Of Brother Klaus, Asceticism, and Eating Disorders

“Let your fasts be moderate.”
~ St. Jerome

Nicholas of Flüe (1417-1487) is a puzzle. On the one hand, he’s a marvelous saint, the patron of Switzerland, and an inspiration for husbands, fathers, soldiers, farmers, magistrates, and many others. Brother Klaus, as he came to be known, not only led an exemplary, even miraculous life, he was also instrumental in preserving his country’s unique confederacy of cantons when it was on the verge of war and splintering apart.

So, yes, a great saint and a great role model, but also a problem – especially for anyone who has wrestled with an eating disorder or has known someone who has. You see, St. Nicholas stopped eating and drinking the last 20 years of his life – twenty years, count ‘em, on nothing but the Eucharist. If you’re Catholic, and you care about somebody with anorexia, what do you do with that? I mean, he was a saint, right?

There’s the puzzle, and it’s an urgent one today. Eating disorders are rampant, and they’re notoriously difficult to treat. What to do with the puzzle of a saint who abstained from food for so long? I think a solution may involve considering how extremes – especially ascetical extremes – impact our sanctification. In Nicholas’s case, extreme fasting was foreshadowed by two other extremes that provide helpful context and contrast.

 

First, his family life.

After marrying around the age thirty, Nicholas abandoned himself completely to the blessings of fatherhood. He and his beloved wife Dorothy welcomed ten children in the course of their quarter century together. Ten kids doesn’t make them the Duggars, but that’s a huge family by today’s standards, and we might wonder how Nicholas and Dorothy could’ve accomplished much of anything beyond providing for and raising their brood – let alone becoming saints. Yet Nicholas, in line with his robust peasant Catholic upbringing, would’ve recognized that marriage and paternity were a path to heaven rather than a detour or a hindrance. In fact, Nicholas’ experience is an ideal illustration of Pope Paul VI’s description of family life as a “long path toward sanctification which is sustained by the daily joys and sacrifices, by the life that is outwardly most ordinary.”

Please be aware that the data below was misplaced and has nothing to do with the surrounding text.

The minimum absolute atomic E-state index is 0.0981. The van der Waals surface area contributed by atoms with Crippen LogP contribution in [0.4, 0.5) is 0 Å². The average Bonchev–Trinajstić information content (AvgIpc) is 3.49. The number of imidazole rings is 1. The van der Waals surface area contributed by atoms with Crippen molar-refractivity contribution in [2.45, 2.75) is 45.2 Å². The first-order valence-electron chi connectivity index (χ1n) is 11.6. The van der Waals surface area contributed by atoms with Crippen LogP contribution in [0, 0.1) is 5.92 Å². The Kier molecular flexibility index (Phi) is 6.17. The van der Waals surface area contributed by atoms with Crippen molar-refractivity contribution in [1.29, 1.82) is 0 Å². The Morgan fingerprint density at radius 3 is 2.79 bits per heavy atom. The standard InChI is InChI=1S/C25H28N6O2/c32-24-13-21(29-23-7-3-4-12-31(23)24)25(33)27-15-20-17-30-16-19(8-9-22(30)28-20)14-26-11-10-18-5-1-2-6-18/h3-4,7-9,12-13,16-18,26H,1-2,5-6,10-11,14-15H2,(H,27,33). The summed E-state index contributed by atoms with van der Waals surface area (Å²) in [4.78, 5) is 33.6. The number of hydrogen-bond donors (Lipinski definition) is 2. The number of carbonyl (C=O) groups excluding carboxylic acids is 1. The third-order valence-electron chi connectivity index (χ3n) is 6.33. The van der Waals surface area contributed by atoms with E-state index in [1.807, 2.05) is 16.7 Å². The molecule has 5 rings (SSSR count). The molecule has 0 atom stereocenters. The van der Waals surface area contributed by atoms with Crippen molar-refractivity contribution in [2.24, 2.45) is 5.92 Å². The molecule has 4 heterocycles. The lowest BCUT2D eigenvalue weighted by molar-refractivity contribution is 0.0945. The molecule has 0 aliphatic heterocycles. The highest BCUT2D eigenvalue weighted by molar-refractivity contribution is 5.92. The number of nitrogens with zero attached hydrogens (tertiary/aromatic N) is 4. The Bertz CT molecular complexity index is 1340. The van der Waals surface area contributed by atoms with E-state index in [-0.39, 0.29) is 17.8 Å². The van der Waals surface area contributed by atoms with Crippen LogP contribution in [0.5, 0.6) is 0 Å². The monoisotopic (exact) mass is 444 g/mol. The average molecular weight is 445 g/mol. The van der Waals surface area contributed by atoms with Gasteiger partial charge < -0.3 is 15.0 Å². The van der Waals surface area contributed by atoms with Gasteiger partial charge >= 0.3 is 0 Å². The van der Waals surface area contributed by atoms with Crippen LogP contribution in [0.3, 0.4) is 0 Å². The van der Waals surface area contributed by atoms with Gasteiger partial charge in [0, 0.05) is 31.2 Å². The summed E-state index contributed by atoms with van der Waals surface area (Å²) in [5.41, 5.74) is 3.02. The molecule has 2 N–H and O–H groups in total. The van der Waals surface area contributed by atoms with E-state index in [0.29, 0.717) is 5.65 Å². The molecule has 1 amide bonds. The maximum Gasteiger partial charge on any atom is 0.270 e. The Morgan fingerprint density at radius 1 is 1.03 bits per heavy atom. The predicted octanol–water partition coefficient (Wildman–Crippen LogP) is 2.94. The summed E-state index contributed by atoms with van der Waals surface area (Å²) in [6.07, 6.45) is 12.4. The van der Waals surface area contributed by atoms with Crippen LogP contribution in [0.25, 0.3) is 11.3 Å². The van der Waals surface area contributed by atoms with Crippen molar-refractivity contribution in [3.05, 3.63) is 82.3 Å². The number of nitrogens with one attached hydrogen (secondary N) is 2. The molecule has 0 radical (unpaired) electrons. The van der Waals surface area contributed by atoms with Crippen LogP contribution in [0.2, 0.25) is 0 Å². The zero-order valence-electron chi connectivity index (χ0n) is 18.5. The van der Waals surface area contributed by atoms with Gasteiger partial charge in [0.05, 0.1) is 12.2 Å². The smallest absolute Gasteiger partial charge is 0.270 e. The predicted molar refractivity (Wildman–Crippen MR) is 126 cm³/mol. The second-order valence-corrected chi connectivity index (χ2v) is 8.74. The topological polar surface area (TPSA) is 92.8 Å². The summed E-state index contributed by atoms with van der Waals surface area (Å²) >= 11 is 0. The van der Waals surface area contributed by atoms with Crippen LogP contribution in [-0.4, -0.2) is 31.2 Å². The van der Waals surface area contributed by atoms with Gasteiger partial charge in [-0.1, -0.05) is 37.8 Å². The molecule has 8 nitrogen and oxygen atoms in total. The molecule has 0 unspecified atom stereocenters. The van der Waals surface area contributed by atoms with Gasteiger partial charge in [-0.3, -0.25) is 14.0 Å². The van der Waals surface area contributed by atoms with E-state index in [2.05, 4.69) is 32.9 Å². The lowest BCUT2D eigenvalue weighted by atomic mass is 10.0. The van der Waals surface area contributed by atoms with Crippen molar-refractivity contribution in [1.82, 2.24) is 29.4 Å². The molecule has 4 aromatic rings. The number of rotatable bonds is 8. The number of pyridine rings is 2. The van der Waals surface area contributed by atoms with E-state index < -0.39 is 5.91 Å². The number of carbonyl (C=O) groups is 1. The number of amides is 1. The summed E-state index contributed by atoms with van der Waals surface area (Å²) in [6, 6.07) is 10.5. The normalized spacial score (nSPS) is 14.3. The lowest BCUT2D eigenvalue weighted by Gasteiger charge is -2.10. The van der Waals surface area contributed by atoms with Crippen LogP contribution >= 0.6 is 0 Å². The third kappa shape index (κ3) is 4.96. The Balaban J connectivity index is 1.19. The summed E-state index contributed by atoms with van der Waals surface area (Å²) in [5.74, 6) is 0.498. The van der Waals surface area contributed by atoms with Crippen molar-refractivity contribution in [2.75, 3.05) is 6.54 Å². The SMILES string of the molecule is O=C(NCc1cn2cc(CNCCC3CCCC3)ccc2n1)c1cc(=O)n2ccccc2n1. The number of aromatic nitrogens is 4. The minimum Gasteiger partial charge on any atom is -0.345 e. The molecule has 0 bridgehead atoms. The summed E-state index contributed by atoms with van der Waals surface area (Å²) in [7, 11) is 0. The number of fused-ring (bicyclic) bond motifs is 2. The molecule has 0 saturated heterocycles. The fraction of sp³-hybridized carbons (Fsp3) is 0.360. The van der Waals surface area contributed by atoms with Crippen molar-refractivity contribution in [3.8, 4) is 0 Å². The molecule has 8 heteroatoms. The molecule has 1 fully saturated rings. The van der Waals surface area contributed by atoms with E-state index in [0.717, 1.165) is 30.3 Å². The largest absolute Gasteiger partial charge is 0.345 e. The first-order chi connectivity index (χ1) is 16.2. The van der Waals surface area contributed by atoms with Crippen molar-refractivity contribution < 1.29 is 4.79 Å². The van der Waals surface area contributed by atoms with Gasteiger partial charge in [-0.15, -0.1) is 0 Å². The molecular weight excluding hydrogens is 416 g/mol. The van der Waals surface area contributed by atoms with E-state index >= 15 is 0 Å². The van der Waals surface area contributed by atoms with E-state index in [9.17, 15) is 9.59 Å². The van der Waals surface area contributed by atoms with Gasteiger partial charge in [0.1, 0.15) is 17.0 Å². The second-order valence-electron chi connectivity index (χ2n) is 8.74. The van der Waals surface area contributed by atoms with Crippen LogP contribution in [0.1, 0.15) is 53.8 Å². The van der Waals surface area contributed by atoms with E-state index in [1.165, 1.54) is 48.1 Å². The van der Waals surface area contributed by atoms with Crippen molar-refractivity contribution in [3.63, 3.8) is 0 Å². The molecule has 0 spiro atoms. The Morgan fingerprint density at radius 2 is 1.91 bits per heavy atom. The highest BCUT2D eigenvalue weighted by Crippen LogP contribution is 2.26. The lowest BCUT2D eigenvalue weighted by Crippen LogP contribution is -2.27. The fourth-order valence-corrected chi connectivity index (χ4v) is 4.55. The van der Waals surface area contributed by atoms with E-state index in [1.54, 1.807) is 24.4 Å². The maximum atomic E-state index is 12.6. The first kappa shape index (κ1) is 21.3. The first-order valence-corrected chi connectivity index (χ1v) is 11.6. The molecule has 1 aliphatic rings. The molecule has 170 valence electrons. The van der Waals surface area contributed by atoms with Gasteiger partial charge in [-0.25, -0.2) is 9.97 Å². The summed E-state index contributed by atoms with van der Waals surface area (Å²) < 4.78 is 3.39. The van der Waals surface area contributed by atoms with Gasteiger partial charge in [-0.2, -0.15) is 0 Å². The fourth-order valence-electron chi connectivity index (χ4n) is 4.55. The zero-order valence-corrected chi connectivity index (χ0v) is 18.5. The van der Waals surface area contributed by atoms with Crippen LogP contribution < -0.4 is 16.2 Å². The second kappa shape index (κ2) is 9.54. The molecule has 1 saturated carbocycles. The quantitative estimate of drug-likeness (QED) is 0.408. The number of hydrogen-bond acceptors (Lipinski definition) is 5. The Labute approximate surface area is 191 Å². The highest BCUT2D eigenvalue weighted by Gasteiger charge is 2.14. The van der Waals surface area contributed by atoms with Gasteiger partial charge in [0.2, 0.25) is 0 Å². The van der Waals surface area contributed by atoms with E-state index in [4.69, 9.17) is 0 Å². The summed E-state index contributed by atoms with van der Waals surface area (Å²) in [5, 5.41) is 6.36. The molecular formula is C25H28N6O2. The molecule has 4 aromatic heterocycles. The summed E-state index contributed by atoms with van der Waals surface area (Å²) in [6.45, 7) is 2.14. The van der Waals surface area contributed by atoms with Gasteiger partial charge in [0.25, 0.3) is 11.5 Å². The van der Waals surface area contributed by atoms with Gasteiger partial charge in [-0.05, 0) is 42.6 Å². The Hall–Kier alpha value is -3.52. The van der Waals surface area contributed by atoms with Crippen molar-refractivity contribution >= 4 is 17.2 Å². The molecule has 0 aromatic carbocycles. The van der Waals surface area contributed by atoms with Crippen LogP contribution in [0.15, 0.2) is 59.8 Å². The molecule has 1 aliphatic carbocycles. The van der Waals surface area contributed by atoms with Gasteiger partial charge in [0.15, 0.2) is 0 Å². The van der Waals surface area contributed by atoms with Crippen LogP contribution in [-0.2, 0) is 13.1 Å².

The question naturally arises: If I’m called to marriage, do I have to have ten kids in order to become a saint? The answer unequivocally is: No. There’s no magic number. The only requirement is that we remain true to our vows and the teaching of the Church. In other words, there’s nothing inherently good in having ten kids, yet there is something inherently good in being generously open to life in our marriages. In Nicholas’ case, that resulted in five sons and five daughters, but I’m guessing he would’ve been become a saint no matter how many kids he had.

The second extreme is Nicholas’ entanglement with worldly affairs, and this, too, can be seen from different angles. To begin with, there’s no question that Brother Klaus made it to the top of the social heap. He was prosperous farmer who went on to become a highly effective arbitrator and administrator in his community. For many of us, worldly success like that might lead to smug self-satisfaction and moral torpor, and instead of advancing in holiness, we’d get only stunted growth. I think that’s why Jesus so frequently and decisively warned against riches and worldly success: Better to be a failure in temporal terms and yet achieve heaven than score the American dream and wind up in Hell.

But then there’s Nicholas of Flüe. For him, worldly success seemed to simply stoke the flames of his goodness, justice, and piety. Like a Swiss Thomas More, Nicholas reluctantly navigated the byways of secular power and wealth because be deemed it God’s will, and yet he remained aloof from associated temptations – truly “in” the world, but not “of” it. Klaus was well known for his moral integrity as well as a strict neutrality when it came to arbitrating conflicts. Even in his youthful service as a soldier – normally a serious drag on spiritual progress – Nicholas found opportunities to grow in holiness. One of his comrades testified that the young Klaus “did little harm to the enemy, but rather always went to one side, prayed, and protected the defeated enemy as best he could.”